Working at the state level has been a challenge in itself for WEDA. Heading into the state legislative session, Washington State had a $4 billion deficit and a history of downplaying economic development. Estey admits, “Unfortunately, Washington has been rather complacent in economic development. We have what I sometimes refer to as ‘the luck of the Bills” here with Bill Gates and Bill Boeing. We have had decades of an incredibly diverse economy with even more global brands like Amazon, Costco, and Starbucks on top of those. So we really don’t do a lot of economic development here.”

On top of that, as a result of the previous Great Recession, more than 60 percent of the state’s economic development investment was reduced. “What we are trying to do now, frankly, is recover from the last recession and capitalize on this moment when policy makers are seeing that when you make intentional investments, even a small grant for a small business, it can save jobs. And that the government really can be a player in a public-private strategy to recover and grow jobs. I’m not foreseeing a tidal shift, but I am hopeful that we can continue to recoup those losses and also make some smart new investments – particularly, access to capital for small businesses and infrastructure that catalyzes economic development.”

Looking to the future, Estey says Washington State will continue to thrive thanks to the globally-recognized industry leaders that call it home. She boasts, “This is the home of big ideas. The number of innovative companies that are here is just astounding and one of our strengths is certainly our deep and diverse industry clusters.”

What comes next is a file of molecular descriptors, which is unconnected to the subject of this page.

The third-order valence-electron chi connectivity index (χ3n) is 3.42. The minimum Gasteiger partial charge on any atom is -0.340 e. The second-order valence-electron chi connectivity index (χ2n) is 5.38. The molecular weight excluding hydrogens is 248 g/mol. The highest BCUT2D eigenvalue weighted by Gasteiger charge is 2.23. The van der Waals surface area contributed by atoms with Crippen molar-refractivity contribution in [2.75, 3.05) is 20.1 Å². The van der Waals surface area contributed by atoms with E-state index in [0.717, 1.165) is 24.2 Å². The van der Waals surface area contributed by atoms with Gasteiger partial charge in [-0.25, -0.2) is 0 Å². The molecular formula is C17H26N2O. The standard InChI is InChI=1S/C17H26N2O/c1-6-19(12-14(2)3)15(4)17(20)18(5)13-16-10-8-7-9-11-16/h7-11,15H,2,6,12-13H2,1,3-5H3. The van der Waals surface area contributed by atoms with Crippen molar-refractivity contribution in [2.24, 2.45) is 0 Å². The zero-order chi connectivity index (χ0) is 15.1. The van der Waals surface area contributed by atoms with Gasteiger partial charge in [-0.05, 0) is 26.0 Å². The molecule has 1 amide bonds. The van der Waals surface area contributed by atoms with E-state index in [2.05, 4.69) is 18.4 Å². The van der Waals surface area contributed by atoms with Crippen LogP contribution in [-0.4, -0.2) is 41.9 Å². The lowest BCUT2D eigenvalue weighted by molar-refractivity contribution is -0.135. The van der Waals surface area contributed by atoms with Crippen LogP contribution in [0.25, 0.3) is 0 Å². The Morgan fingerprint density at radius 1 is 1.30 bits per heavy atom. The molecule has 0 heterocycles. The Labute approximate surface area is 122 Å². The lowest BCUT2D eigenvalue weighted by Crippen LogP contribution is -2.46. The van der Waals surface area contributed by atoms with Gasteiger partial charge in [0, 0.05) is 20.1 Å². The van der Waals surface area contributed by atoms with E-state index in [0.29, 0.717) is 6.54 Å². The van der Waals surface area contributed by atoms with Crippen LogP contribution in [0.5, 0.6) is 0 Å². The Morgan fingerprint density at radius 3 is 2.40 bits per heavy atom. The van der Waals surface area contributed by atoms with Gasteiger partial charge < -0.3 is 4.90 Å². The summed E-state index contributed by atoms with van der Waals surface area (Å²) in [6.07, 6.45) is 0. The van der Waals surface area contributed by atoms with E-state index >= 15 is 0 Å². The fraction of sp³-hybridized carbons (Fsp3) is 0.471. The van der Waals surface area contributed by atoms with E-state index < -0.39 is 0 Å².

However, the number one challenge they will face moving forward is what will happen with the aerospace industry and how they can hold on to as many Boeing jobs as possible. The company announced in the fall of 2020 that it is moving its 787 production out of Seattle and into South Carolina. “Boeing repeats time and again that they are deeply committed to this state, but it has indeed become a global company with multiple job centers. I think the message is that we are not giving up on aerospace and I know that’s the state’s strategy and the Seattle region’s strategy. There are elements of aerospace beyond the passenger jet. There are multiple kinds of spinoffs and many of the leaders in commercial space are here in the Seattle region.”

But no challenge can take away the major benefit to economic development that Washington State has at its core – quality of life. “You can’t find a more incredible place to live,” Estey shares. “My family can be skiing from our front doorstep in under an hour and go kayaking just down the street. For every month of the year, there’s no more beautiful place in the world.”

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AT A GLANCE

Washington Economic Development Association (WEDA)

What: Only trade association laser-focused on economic development in Washington State

Where: Based in Seattle, Washington

Website: www.wedaonline.org

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May 2021 Issue Cover of Business View Civil and Municipal

May 2021 Issue